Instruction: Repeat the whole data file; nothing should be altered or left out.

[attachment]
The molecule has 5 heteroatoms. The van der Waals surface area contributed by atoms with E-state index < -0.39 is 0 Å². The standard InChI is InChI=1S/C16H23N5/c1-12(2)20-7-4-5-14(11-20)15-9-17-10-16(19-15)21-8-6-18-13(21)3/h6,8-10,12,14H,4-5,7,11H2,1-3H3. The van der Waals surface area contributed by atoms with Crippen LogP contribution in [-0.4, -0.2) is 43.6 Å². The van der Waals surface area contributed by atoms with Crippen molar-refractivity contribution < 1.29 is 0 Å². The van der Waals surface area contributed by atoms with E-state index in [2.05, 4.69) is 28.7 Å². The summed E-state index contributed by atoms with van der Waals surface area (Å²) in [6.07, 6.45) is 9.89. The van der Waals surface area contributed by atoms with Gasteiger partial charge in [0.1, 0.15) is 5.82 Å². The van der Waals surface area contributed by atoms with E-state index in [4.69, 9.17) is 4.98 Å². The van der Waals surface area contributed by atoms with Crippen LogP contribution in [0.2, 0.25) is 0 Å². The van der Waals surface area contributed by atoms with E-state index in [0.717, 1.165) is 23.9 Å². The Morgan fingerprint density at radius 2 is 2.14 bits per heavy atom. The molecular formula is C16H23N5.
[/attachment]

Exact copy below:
The molecule has 5 heteroatoms. The van der Waals surface area contributed by atoms with E-state index < -0.39 is 0 Å². The standard InChI is InChI=1S/C16H23N5/c1-12(2)20-7-4-5-14(11-20)15-9-17-10-16(19-15)21-8-6-18-13(21)3/h6,8-10,12,14H,4-5,7,11H2,1-3H3. The van der Waals surface area contributed by atoms with Crippen LogP contribution in [-0.4, -0.2) is 43.6 Å². The van der Waals surface area contributed by atoms with Crippen molar-refractivity contribution < 1.29 is 0 Å². The van der Waals surface area contributed by atoms with E-state index in [2.05, 4.69) is 28.7 Å². The summed E-state index contributed by atoms with van der Waals surface area (Å²) in [6.07, 6.45) is 9.89. The van der Waals surface area contributed by atoms with Gasteiger partial charge in [0.1, 0.15) is 5.82 Å². The van der Waals surface area contributed by atoms with E-state index in [4.69, 9.17) is 4.98 Å². The van der Waals surface area contributed by atoms with Crippen LogP contribution in [0.2, 0.25) is 0 Å². The van der Waals surface area contributed by atoms with E-state index in [0.717, 1.165) is 23.9 Å². The Morgan fingerprint density at radius 2 is 2.14 bits per heavy atom. The molecular formula is C16H23N5.